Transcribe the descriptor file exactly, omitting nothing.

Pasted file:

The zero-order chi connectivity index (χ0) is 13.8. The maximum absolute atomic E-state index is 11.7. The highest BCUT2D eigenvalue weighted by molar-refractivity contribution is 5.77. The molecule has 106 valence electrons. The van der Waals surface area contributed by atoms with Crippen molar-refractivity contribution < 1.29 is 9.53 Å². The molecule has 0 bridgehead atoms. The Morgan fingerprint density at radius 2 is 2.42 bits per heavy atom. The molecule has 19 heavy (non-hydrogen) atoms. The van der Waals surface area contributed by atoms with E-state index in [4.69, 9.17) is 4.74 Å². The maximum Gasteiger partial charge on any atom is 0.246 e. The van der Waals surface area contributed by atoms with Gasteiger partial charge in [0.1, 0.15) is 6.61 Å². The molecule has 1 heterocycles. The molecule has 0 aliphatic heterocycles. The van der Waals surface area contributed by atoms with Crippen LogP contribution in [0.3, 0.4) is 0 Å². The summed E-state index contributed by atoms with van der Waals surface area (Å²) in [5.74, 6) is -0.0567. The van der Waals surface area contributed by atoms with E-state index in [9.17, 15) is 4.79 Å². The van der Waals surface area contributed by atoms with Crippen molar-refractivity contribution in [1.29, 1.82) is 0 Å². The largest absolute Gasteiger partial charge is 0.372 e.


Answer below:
The zero-order chi connectivity index (χ0) is 13.8. The maximum absolute atomic E-state index is 11.7. The highest BCUT2D eigenvalue weighted by molar-refractivity contribution is 5.77. The molecule has 106 valence electrons. The van der Waals surface area contributed by atoms with Crippen molar-refractivity contribution < 1.29 is 9.53 Å². The molecule has 0 bridgehead atoms. The Morgan fingerprint density at radius 2 is 2.42 bits per heavy atom. The molecule has 19 heavy (non-hydrogen) atoms. The van der Waals surface area contributed by atoms with E-state index in [4.69, 9.17) is 4.74 Å². The maximum Gasteiger partial charge on any atom is 0.246 e. The van der Waals surface area contributed by atoms with Gasteiger partial charge in [0.1, 0.15) is 6.61 Å². The molecule has 1 heterocycles. The molecule has 0 aliphatic heterocycles. The van der Waals surface area contributed by atoms with Crippen LogP contribution in [0.3, 0.4) is 0 Å². The summed E-state index contributed by atoms with van der Waals surface area (Å²) in [5.74, 6) is -0.0567. The van der Waals surface area contributed by atoms with E-state index in [9.17, 15) is 4.79 Å². The van der Waals surface area contributed by atoms with Crippen molar-refractivity contribution in [1.29, 1.82) is 0 Å². The largest absolute Gasteiger partial charge is 0.372 e.